There’s been some head-scratching about the entrance poll result; The New York Times suggested that Sanders’ 8-point win among Hispanics was an unreliable finding, perhaps distorted by the vagaries of cluster sampling.
Entrance and exit polls aren’t perfect, for sure; extrapolating from precinct populations to caucus-goers is pretty fraught in itself. And in fact there’s a good reason for Sanders to have done well among Hispanics: They’re young.
It’s well-established that Sanders has been tearing up the house with young voters. He won 84 percent of caucus-goers under the age of 30 in Iowa, 83 percent of under-30s in New Hampshire and 82 percent of millennials in Nevada. In a word, wow. Compare that to Barack Obama, who famously whomped John McCain among young voters in 2008, managing 66 percent of their votes.
So now let’s look at Hispanics. There were inadequate numbers of racial and ethnic minorities to analyze in Iowa and New Hampshire, but not so in Nevada. Hispanics accounted for 19 percent of voters – 213 respondents among the total sample of 1,024. That’s enough to evaluate given a probability-based sample.
What do we see? Per the entrance poll, Hispanics participating in the Nevada caucuses were nearly three times likelier than other caucus-goers to be younger than 30, and less than half as likely to be 60 or older.
Age matters. Hispanics younger than 45 voted 70-27 percent for Sanders over Clinton in Nevada, while non-Hispanics under 45 voted almost exactly the same, 73-24 percent. There simply were proportionately more of the former. (Further, while the sample size of Hispanics age 45 and older is small, their vote was more than 2 to 1 for Clinton – again, similar to her result among non-Hispanics in that age group.)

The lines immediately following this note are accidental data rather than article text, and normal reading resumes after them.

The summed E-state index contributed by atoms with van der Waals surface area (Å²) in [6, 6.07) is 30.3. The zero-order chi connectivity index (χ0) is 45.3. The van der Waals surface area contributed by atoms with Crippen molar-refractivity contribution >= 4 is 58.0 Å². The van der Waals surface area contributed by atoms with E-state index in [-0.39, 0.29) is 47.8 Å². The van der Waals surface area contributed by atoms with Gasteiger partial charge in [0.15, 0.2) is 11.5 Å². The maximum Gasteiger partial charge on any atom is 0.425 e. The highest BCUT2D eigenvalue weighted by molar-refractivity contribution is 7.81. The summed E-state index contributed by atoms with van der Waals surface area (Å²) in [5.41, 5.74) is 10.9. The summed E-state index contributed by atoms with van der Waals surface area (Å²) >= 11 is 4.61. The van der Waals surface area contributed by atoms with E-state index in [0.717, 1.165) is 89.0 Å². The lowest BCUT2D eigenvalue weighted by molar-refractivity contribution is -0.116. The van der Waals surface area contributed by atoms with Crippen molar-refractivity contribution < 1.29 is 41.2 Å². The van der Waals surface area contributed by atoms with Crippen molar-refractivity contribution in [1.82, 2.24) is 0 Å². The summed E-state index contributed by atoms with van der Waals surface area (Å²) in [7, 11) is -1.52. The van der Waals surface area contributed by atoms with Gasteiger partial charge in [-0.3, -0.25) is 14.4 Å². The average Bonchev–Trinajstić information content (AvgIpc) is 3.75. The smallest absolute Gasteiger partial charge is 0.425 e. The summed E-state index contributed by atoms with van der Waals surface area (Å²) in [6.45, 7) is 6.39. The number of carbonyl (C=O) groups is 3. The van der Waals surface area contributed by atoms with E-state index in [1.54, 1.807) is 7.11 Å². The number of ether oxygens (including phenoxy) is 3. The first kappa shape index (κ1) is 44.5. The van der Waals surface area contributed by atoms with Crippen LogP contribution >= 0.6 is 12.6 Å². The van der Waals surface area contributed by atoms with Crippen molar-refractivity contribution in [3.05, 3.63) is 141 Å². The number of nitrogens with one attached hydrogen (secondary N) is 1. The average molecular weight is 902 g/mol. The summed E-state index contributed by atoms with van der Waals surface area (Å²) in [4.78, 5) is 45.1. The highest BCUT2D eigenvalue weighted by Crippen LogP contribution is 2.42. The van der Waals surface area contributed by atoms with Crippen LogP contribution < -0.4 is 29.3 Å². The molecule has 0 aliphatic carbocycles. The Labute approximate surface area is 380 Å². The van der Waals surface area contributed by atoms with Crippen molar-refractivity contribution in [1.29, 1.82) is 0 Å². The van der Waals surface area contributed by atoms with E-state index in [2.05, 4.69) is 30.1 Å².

Internal validity takes us only so far, but there’s also external validity for the age-by-ethnicity differences in Nevada. Per the U.S. Census Bureau, the median age of Hispanics in the state is 27.5, while the median age of non-Hispanics is 42.4. The fact that Hispanics in the state are younger than non-Hispanics would seem to support the notion that Hispanic caucus-goers were younger, too, and thus more apt to be Sanders supporters.
In all, then, there’s decent evidence that the estimate is a good one – and that Sanders did well among Hispanics not on the basis of their ethnicity, but because of their age.
The best argument for questioning whether Sanders in fact won Hispanics is that his 8-point advantage is less than the entrance poll’s margin of sampling error for this group, 10 points. Regardless, a little reality check is in order.
Even if Sanders gets bragging rights for his results among Hispanics in Nevada, Hillary Clinton’s 54-point win among blacks seems substantially more significant. The vastly wider margin is one reason. There likely will be more blacks than Hispanics voting in the primaries to come. Across the 2008 Democratic primaries for which we had exit polls, blacks accounted for 19 percent of voters, Hispanics for 12 percent. Blacks soared to 55 percent of voters in South Carolina, the next state on the Democratic calendar.
Also, blacks are more widely distributed across the country, and so can make their votes felt in more states. Hispanic Democratic primary voters in 2008 were concentrated in just nine states – New Mexico, Texas, California, Arizona, Illinois, Nevada, New Jersey, Florida and New York. (It's important to note that Clinton is a native of one of those states and a former senator from another.)
So Clinton can let Sanders have his 8-point lead among Hispanics, so long as she can keep her large margin of 54 points among blacks.